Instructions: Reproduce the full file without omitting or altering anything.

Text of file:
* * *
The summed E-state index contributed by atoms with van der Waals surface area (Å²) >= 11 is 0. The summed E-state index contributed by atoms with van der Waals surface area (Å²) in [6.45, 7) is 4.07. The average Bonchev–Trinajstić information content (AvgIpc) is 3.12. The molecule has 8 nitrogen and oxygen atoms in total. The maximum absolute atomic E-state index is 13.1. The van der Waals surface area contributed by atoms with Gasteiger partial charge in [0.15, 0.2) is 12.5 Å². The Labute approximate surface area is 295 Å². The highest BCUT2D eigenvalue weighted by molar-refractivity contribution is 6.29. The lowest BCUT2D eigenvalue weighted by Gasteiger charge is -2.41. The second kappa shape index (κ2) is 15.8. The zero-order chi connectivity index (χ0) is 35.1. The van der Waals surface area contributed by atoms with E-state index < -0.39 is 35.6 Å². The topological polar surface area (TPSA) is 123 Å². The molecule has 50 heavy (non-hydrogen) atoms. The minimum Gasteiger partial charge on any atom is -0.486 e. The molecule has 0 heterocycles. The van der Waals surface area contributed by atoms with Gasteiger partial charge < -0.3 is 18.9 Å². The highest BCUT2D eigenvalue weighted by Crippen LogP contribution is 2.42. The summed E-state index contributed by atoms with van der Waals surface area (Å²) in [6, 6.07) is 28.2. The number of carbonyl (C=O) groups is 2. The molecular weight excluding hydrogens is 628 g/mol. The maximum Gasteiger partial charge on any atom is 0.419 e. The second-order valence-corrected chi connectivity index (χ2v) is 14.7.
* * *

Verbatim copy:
The summed E-state index contributed by atoms with van der Waals surface area (Å²) >= 11 is 0. The summed E-state index contributed by atoms with van der Waals surface area (Å²) in [6.45, 7) is 4.07. The average Bonchev–Trinajstić information content (AvgIpc) is 3.12. The molecule has 8 nitrogen and oxygen atoms in total. The maximum absolute atomic E-state index is 13.1. The van der Waals surface area contributed by atoms with Gasteiger partial charge in [0.15, 0.2) is 12.5 Å². The Labute approximate surface area is 295 Å². The highest BCUT2D eigenvalue weighted by molar-refractivity contribution is 6.29. The lowest BCUT2D eigenvalue weighted by Gasteiger charge is -2.41. The second kappa shape index (κ2) is 15.8. The zero-order chi connectivity index (χ0) is 35.1. The van der Waals surface area contributed by atoms with E-state index < -0.39 is 35.6 Å². The topological polar surface area (TPSA) is 123 Å². The molecule has 50 heavy (non-hydrogen) atoms. The minimum Gasteiger partial charge on any atom is -0.486 e. The molecule has 0 heterocycles. The van der Waals surface area contributed by atoms with Gasteiger partial charge < -0.3 is 18.9 Å². The highest BCUT2D eigenvalue weighted by Crippen LogP contribution is 2.42. The summed E-state index contributed by atoms with van der Waals surface area (Å²) in [6, 6.07) is 28.2. The number of carbonyl (C=O) groups is 2. The molecular weight excluding hydrogens is 628 g/mol. The maximum Gasteiger partial charge on any atom is 0.419 e. The second-order valence-corrected chi connectivity index (χ2v) is 14.7.